A water cannon was used by Thai police against thousands of protesters marching to deliver a message to King Maha Vajiralongkorn demanding reforms to curb his monarchy's powers and to remove the government.
In months of largely peaceful protests to call for greater democracy and the departure of Prime Minister Prayuth Chan-Ocha, a former junta leader, it was only the second time the water cannon had been used.
Journalists from Reuters estimated that more than 10,000 protesters marched from central Bangkok's Democracy Monument. The police have placed the number at 7,000.
"Reform or revolution," one placard read.
A barricade of buses and barbed wire had reached the protesters. To stop them pushing forward, police fired a water cannon, but witnesses said some had managed to reach the area known as Sanam Luang-or Royal Field-next to the Grand Palace.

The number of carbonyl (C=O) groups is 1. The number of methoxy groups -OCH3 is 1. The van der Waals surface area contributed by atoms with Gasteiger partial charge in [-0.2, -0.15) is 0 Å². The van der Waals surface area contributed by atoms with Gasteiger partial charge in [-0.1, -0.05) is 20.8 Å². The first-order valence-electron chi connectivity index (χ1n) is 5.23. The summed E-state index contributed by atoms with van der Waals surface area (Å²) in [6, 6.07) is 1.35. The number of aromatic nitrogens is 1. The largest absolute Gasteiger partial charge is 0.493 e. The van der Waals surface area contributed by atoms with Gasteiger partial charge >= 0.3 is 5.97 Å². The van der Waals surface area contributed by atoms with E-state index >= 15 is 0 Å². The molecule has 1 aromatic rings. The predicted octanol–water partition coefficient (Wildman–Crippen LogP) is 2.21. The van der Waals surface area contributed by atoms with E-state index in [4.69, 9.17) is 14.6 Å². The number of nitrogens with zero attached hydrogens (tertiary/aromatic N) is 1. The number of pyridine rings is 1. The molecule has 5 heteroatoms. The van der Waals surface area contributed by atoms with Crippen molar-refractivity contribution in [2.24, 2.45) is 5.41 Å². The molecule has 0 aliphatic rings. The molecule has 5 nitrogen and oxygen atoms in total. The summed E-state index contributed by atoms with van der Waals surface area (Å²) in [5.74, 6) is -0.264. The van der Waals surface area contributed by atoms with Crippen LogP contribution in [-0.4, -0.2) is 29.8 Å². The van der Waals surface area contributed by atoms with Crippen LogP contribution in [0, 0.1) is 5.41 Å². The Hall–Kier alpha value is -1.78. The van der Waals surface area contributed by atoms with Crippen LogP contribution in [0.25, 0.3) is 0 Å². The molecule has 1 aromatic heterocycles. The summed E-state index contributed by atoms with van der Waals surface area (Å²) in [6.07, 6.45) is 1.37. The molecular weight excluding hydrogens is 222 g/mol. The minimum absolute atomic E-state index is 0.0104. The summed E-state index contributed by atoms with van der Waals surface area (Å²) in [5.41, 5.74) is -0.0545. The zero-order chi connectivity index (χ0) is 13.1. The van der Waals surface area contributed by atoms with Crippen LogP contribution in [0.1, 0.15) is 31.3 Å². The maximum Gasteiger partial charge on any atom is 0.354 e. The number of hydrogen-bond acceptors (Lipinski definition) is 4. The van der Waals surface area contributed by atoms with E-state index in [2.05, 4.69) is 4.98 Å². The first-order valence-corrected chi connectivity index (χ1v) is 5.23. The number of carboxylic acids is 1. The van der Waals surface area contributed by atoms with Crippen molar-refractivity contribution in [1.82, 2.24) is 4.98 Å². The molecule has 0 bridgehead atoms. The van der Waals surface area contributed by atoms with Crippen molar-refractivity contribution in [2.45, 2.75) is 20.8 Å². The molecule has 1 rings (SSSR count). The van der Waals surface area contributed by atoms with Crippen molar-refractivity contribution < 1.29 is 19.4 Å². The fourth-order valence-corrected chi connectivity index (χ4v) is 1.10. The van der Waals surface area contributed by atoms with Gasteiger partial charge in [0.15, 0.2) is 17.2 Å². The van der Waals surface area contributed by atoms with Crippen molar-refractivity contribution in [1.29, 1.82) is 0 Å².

Protesters said they were trying to give the Royal Household Bureau a message.
"We no longer want the monarch to intervene in politics," one of the protest leaders, Jutatip Sirikhan, told Reuters.
One 25-year-old protester, who gave his name only as Keng, said, "Please, King, listen to the people, please. People are unhappy because you let the military have full power and approved their coups. We want reform."
Increasingly, since July, protests have called for reforms to the powerful monarchy, breaking a long-standing taboo against criticism of the institution, punishable by up to 15 years in jail.
The protesters say the monarchy has helped enable decades of military domination of Thailand, most recently by approving the premiership of Prayuth, who seized power in a 2014 coup and kept it after disputed elections last year.